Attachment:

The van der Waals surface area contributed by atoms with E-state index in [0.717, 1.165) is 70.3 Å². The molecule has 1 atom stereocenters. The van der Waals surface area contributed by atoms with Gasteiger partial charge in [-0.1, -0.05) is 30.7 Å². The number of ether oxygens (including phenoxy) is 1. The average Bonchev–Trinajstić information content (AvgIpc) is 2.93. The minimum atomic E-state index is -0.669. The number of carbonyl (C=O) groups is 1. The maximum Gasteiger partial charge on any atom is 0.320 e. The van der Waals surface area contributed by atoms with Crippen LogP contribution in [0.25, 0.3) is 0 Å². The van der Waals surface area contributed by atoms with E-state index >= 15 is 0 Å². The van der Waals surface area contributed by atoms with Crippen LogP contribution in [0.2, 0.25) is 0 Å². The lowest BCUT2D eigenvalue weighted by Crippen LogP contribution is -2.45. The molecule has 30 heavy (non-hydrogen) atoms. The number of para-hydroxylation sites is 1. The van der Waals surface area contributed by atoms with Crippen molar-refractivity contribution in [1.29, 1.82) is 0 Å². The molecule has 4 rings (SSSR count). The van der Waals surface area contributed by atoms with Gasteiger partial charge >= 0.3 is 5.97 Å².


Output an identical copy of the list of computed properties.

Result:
The van der Waals surface area contributed by atoms with E-state index in [0.717, 1.165) is 70.3 Å². The molecule has 1 atom stereocenters. The van der Waals surface area contributed by atoms with Gasteiger partial charge in [-0.1, -0.05) is 30.7 Å². The number of ether oxygens (including phenoxy) is 1. The average Bonchev–Trinajstić information content (AvgIpc) is 2.93. The minimum atomic E-state index is -0.669. The number of carbonyl (C=O) groups is 1. The maximum Gasteiger partial charge on any atom is 0.320 e. The van der Waals surface area contributed by atoms with Crippen LogP contribution in [0.25, 0.3) is 0 Å². The van der Waals surface area contributed by atoms with E-state index >= 15 is 0 Å². The van der Waals surface area contributed by atoms with Crippen LogP contribution in [0.2, 0.25) is 0 Å². The lowest BCUT2D eigenvalue weighted by Crippen LogP contribution is -2.45. The molecule has 30 heavy (non-hydrogen) atoms. The number of para-hydroxylation sites is 1. The van der Waals surface area contributed by atoms with Crippen molar-refractivity contribution in [1.29, 1.82) is 0 Å². The molecule has 4 rings (SSSR count). The van der Waals surface area contributed by atoms with Gasteiger partial charge >= 0.3 is 5.97 Å².